Table 5.

Univariate means and anova (unadjusted and adjusted for age) for healthy and hypertensive women by eight sexuality variables

Univariate Means Quality Desire Lubrication Arousal Orgasm Pain Frequency Satisfaction 
Healthy (N = 107) 4.10 3.62 2.96 2.96 4.02 4.63 3.00 3.68 
Hypertension (N = 104) 4.18 3.67 2.66 2.81 3.86 4.53 2.92 3.69 
Non-age adjusted F value 0.66 0.29 7.01 2.41 2.59 1.86 1.14 0.00 
Pr > F 0.42 0.59 < 0.01* 0.12 0.11 0.17 0.29 0.95 
Continous age-adjusted F value 0.23 0.48 4.22 0.63 4.30 4.28 1.20 0.00 
Pr > F 0.63 0.49 0.04* 0.43 0.04* 0.04* 0.28 0.98 
Univariate Means Quality Desire Lubrication Arousal Orgasm Pain Frequency Satisfaction 
Healthy (N = 107) 4.10 3.62 2.96 2.96 4.02 4.63 3.00 3.68 
Hypertension (N = 104) 4.18 3.67 2.66 2.81 3.86 4.53 2.92 3.69 
Non-age adjusted F value 0.66 0.29 7.01 2.41 2.59 1.86 1.14 0.00 
Pr > F 0.42 0.59 < 0.01* 0.12 0.11 0.17 0.29 0.95 
Continous age-adjusted F value 0.23 0.48 4.22 0.63 4.30 4.28 1.20 0.00 
Pr > F 0.63 0.49 0.04* 0.43 0.04* 0.04* 0.28 0.98 
*

denotes significance.

Six hypertension treatment groups, including four monotherapy (ACE inhibitors, β-blockers, calcium channel blockers, and diuretics), combination therapy, and no drug therapy, were analyzed by the eight sexuality composite variables. There were no significant differences by ANOVA in the quality of sexual functioning between treatment groups both before and after continuous age adjustment. However, desire and frequency approached significance (P = .066 and P = .087, respectively).

Discussion

In a review of the literature in 1991, the Women's (caucus) Working Group on Women's Health of the Society of General Internal Medicine asked whether the paucity of data indicates no diminished quality of sexual function in women with hypertension, reflects inadequate methods of assessment, or indicates a lack of research on this topic.3 They concluded that when data on sexual function were available, either the questions were framed to refer only to male sexual functioning, or the investigators relied on the patients volunteering complaints, thus potentially underestimating the prevalence of dysfunction. The Working Group concluded that information does not exist because appropriate questions are rarely asked of women involved in clinical trials, which have historically excluded women, especially premenopausal women.24 The lack of reported data on diminished quality of sexual functioning appears to be due more to methodologic deficiencies and nonspecific questions in clinical trials than to a lack of cause and effect of hypertension and medication. A recent review of the literature since 1970 concluded that clinical pharmacotherapeutic trials involving hypertension and other chronic disease often neglect to take a detailed sexual history in female participants, infrequently study women only, and involve relatively few female investigators.25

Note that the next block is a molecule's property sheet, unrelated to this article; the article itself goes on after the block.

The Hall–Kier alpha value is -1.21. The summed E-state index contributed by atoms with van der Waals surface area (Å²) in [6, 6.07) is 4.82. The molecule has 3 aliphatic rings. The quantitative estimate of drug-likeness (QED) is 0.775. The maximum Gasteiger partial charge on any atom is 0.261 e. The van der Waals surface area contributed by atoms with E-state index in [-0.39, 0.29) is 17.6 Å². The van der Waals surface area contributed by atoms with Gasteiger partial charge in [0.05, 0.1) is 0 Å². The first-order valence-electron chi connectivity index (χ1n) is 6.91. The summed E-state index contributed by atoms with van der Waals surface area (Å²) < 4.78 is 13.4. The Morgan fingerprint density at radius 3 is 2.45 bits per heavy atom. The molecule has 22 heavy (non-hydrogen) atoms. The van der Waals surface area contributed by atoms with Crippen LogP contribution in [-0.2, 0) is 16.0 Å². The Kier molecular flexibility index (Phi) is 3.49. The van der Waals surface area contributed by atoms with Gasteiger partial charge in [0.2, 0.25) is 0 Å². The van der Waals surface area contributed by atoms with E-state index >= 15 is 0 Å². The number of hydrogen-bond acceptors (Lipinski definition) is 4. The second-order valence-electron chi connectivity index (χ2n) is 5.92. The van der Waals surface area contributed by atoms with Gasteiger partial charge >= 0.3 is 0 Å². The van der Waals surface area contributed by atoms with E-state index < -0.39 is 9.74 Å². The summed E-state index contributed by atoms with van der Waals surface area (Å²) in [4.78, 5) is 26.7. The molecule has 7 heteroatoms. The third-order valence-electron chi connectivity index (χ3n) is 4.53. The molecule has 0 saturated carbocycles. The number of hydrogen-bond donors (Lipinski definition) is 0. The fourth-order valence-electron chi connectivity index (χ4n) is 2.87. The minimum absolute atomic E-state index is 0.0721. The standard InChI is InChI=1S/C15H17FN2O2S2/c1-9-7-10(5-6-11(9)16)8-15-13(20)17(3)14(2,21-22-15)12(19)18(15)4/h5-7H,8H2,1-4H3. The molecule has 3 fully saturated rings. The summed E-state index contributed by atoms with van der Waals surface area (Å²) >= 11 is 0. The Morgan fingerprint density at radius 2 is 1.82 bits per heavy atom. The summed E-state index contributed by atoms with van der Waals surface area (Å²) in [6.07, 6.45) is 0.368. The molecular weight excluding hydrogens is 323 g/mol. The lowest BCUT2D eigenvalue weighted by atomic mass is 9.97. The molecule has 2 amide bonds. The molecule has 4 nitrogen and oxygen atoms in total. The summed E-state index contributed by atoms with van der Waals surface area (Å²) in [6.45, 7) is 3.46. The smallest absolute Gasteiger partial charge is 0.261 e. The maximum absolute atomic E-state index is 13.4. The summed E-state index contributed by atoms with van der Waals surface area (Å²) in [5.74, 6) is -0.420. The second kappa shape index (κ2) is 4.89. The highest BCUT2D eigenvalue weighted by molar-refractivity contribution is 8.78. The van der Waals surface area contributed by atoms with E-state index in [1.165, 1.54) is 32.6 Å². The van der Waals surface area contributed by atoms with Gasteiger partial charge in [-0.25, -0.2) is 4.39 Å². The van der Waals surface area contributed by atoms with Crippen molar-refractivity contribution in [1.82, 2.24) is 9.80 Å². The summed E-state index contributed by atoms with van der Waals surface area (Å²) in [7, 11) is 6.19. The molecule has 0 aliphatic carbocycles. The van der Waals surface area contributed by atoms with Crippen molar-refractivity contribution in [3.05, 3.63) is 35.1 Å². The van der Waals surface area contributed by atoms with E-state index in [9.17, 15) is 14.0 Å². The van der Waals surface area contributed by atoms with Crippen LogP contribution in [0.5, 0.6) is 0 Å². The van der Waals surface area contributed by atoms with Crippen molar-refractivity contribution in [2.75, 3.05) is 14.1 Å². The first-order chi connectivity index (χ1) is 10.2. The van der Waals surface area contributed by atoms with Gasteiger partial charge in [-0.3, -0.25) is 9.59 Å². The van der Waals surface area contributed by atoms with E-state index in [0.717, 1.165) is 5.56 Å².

Quality of sexual functioning is influenced by sex hormones, the emotional and physical health of the individual, and external factors such as availability and attractiveness of the sexual partner.7 Individuals may have diminished sexual quality that precedes medication use, or psychological problems, or other difficulties secondary to chronic disease that may be exacerbated by certain antihypertensive agents.7,9,10 In men, hypertension itself is associated with impaired sexual function, as are increasing age, smoking, and alcohol use.10,11 Given that certain areas of sexual physiology and reproductive embryology are similar in men and women, it follows logically that the sexual response in women may be impaired at a rate similar to that in men. Diminished quality of sexual functioning in women may manifest as orgasmic impairment, failure of vaginal lubrication, vaginismus, loss of libido, or infertility.1